University of Wisconsin Center for Cooperatives
Rural Cooperatives, July/August. 1998, pp. 18-21.
Published by the Rural Business and Cooperative Development Service 

Fever Pitch: A first-hand report from the man who helped spark co-op fever in the Northern Plains

William Patrie

Rural Development Director
North Dakota Association of Rural Electric and Telephone Companies

Editor's Note: For many years, the author has been assisting with the development of new cooperative businesses in North Dakota and other states. He began his career as an economic development specialist for a regional commission, later joined the North Dakota Economic Development Agency, and currently is with the state's association of rural electric and telephone cooperatives.

A convergence of circumstances, personalities, economic conditions, political culture and government actions created the phenomenon in the Northern Plains that has come to be known as "co-op fever." During the past 10 years in North Dakota, farmers and ranchers facing similar economic challenges became enthused with the possibilities for creating expanded marketing options through the formation of "new-generation" cooperatives.

While the causes of "co-op fever" are multiple, the courage, intelligence and willingness of farmers to take a risk for reasonable returns are the primary reasons. These "new" or "next generation" cooperatives have flown in the face of such traditional cooperative operating principles as estate retirements, open membership and a competitive yardstick.

Sugar co-op pattern

The new cooperatives have followed a pattern first used by American Crystal Sugar Co. and Minnesota Com Processors. Years ago, sugar beet growers in the Red River Valley of North Dakota and Minnesota—faced with the loss of their only market—purchased American Crystal's sugar processing operation and converted it to a cooperative.

The newcomers followed a limited membership pattern used by California cooperatives which involves producer agreements and "up-front" equity investments by members. Two leaders surfaced who would later reappear in future cooperative developments: George Sinner from Casselton, N.D., and Pat Benedict of Sabin, Minn.

In establishing the corn wet-milling plant at Marshall, Minn., Minnesota Com Processors generated delivery rights for farmers. It also required growers to deliver specified amounts of corn, and, if necessary, at below-market prices. The processor could count on a dedicated supply of raw product, adequate operating margins and limits on losses. That encouraged lenders to finance the cooperative.

American Crystal Sugar had sought to establish a successful cash flow by spreading out payments to growers during the processing and marketing year. The final payment reflected the actual operating margins achieved. The volume required for an efficient processing operation was assured. This created a strategic advantage over other competing processing plants.

Distinguishing characteristics of these two cooperatives emerged:

  • Equity investment is required prior to establishing delivery rights.
  • Producer agreements between the cooperative and the producer link delivery of products to equity units purchased. Total delivery rights make equal processing capacity available for sale.
  • Purchase of commodities is authorized to cover for undelivered contracts.
  • Shares can be sold to other eligible producers at prices agreed to by the buyers and sellers. Equity shares appreciate or depreciate in value based on the earnings potential they represent. Although the cooperative's board doesn't set prices, it must approve all stock transfers so that shares stay in the hands of eligible persons.
  • High levels of cash patronage refunds are issued annually to the producer. Since equity is achieved in advance of business startup, a majority of the net can be returned annually to producers in cash.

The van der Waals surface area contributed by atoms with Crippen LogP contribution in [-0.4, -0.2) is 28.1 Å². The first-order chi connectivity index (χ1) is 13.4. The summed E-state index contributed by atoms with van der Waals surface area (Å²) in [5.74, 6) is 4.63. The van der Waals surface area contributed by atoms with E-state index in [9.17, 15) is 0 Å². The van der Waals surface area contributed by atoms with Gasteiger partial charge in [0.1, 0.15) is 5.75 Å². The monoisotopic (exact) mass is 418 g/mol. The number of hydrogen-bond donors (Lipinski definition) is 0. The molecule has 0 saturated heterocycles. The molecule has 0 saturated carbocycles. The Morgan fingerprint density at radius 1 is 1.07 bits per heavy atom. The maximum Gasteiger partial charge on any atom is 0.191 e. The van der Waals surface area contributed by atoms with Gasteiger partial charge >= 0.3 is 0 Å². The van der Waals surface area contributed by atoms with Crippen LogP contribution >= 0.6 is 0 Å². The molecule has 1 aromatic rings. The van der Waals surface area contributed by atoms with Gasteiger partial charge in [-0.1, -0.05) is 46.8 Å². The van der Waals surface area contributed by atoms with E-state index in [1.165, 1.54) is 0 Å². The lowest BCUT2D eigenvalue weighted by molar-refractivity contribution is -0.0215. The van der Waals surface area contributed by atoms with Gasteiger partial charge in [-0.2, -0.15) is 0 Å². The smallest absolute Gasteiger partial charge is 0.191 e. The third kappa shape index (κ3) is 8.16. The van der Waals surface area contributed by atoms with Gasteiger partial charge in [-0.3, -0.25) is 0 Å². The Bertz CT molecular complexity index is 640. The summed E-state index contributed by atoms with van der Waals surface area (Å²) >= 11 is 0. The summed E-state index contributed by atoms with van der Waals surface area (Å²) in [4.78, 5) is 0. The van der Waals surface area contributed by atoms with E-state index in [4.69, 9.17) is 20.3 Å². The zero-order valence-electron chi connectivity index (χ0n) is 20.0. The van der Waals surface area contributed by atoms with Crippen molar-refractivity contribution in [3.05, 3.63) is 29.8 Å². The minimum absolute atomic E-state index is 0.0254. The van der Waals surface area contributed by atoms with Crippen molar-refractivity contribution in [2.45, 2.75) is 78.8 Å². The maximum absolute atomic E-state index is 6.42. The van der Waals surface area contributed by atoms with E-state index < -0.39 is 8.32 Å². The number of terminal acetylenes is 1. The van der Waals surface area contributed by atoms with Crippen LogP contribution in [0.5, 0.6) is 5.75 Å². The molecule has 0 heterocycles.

Dakota Growers Pasta Co.

When discussion began about forming a cooperative to produce pasta, durum was selling for $2.20 per bushel. Farmers were not even returning their cost of production. Converting durum into pasta was simply a way to improve net farm earnings.

Soon after joining the state rural utility association, I met with Bob Spencer and John Rice, Jr. at Maddock, N.D. Both were early proponents of the pasta cooperative.

Spencer managed Baker Electric, which served the Noodles by Leonardo pasta plant in Condo, N.D. He chaired the Durum Triangle Industrial Park Corporation that had recruited and helped finance the private pasta company plant in 1980. Rice, a young farmer from Maddock, was president of the U.S. Durum Growers and a strong proponent of better prices for producers.

Others joined the original team of Dakota Growers Pasta Co. They included Eugene Nicholas, a member of the North Dakota House of Representatives from Cando and a director of the Durum Triangle Industrial Park Corporation. He helped acquire funding from the Bank of North Dakota for the Leonardo pasta plant. Jack Dalrymple, a farmer from Casselton, like former Gov. George Sinner, chaired the State House of Representatives Committee on Appropriations.

Organizational steps follow

In the feasibility study for Dakota Growers Pasta Co., steps were outlined and a budget was prepared. Spencer, Nicholas, Dalrymple and Rice helped raise funds to match a research grant from the North Dakota Agricultural Products Utilization Commission (AgPUC). A Massachusetts consultant specialized in the food system and cooperatives was hired.

To form the co-op's steering committee, members selected contributors to the study: U.S. Durum Growers, the North Dakota Wheat Commission, AgPUC, Baker Electric, Central Power, the North Dakota Department of Economic Development and Finance, and the North Dakota Farmers Union. Rice chaired the committee and I was the principal advisor.

For an interim board, Dalrymple was elected chairman and subsequently was named interim chief executive officer (CEO). Legal and accounting service contractors were chosen. A grant from AgPUC for $150,000 in organizational funds was matched by contributions on a nickel-per bushel basis from durum farmers. Armed with a $300,000 organizational budget, the board recruited Tom Dodd as CEO. He was operating a pasta plant in Missouri and brought along his sales manager and engineer.

The board then launched the equity drive, which encountered some resistance due to the then-recent failure of several new cooperatives.